'Dog days of summer' owes its namesake to the stars, not summer heat
The position of the stars was an intrinsic part of ancient Greek and Roman life, shaping religious beliefs, marking seasons and helping travelers navigate on long journeys.
A dog runs along the Baltic Sea in Haffkrug, northern Germany, as the sun rises on Saturday, Oct.16, 2021. (AP Photo/Michael Probst)
The days between July 3 and Aug. 11, often referred to as the "dog days of summer," are some of the hottest in the Northern Hemisphere. Contrary to popular thought, the burden these days place upon our beloved, canine companions has nothing to do with the phrase's origin.
Instead, the term "dog days of summer" has deep historical roots dating back thousands of years and is actually intertwined with the movement of the stars.
The ancient Greeks and Romans are thought to have helped coin the phrase in reference to the star Sirius, or Dog Star, which appears to rise just before the sun in late July.
Orion's dog rising in the heavens not only marked hotter days, but the star also served as an omen that could bring fever and catastrophe, according to National Geographic.
The position of the stars overhead was an intrinsic part of ancient life, which shaped religious beliefs, marked seasons and even helped people navigate long journeys by land and sea.
Following stars to mark time was like following a calendar, said AccuWeather Senior Meteorologist Jim Andrews.
"Stars will have virtually the same position in the sky at a given time during a solar year," Andrews said.
"So it was that, some thousands of years ago, people learned to use the night sky to track the seasons," he said. "The Dog Star came into position at the time of the expected onset of the hottest season of the solar year."
Indy, a 6-year-old Goldendoodle, jumps into Upshur Pool during a dog swim day, Saturday, Sept. 7, 2019, in Washington. At the close of the summer season select outdoor public pools welcome dogs to the water, for one day only. (AP Photo/Jacquelyn Martin)
Sirius was not just an important marker of summer days for the Greeks and Romans, but also served the ancient Egyptians nearly 5,000 years ago, according to Space.com.
Rising just before the sun around June 25 in ancient Egypt, the "Nile Star" marked the return of annual floodwaters overflowing the Nile River. Its appearance signified a time for irrigation and renewed fertility in the surrounding lands, according to the report.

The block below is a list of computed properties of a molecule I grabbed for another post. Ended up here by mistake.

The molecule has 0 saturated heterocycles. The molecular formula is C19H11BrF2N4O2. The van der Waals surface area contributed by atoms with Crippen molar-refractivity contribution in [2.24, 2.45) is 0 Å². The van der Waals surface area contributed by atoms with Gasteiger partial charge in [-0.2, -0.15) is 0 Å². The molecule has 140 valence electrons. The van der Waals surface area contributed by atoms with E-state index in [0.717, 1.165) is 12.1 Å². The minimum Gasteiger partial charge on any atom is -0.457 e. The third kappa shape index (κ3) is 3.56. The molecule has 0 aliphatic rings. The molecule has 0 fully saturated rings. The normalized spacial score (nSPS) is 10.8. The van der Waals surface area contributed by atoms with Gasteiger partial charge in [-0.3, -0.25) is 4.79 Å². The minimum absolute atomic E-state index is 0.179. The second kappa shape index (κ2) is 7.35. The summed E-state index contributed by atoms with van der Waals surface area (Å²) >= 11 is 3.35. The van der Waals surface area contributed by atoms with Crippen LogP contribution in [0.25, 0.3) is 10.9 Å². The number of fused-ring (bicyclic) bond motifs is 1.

While the movement of stars was an exceptional means of keeping track of time for ancient people, the accuracy of the "dog days" corresponding with summer heat does not hold true today based on a variety of factors.
Unlike today’s solar calendar, the ancient population marked a month’s time by the duration of a moon phase. The words "month" and "moon" have similar origins in language for this reason.
The lunar calendar only has about 355 days versus the 365 of the solar calendar.
"Thus, the seasons would happen during different lunar months over a normal human lifetime and thus would not conform to the same lunar month over multiple years," Andrews said. "The 10- to 11-day difference between solar and lunar calendars is the key."
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Another reason Sirius' position in the sky does not correspond with the hottest days of the year for some people is because of their latitude, which will change when the astronomical "dog days" occur.
Even now, the "dog days" for the ancient Greeks no longer correspond to the ones of today because of the Earth's movement.
As the Earth spins, it wobbles like a top, which changes the position of the stars depending on which way it is wobbling. Every 26,000 years, the Earth will complete one full cycle of precession.
"What is interesting is that, owing to changes in the rotation of the Earth, or precession, the Dog Star no longer comes into position at the same time of the solar year," Andrews said.
Today, people take the phrase to social media, sharing pictures of dogs basking in the summer heat:
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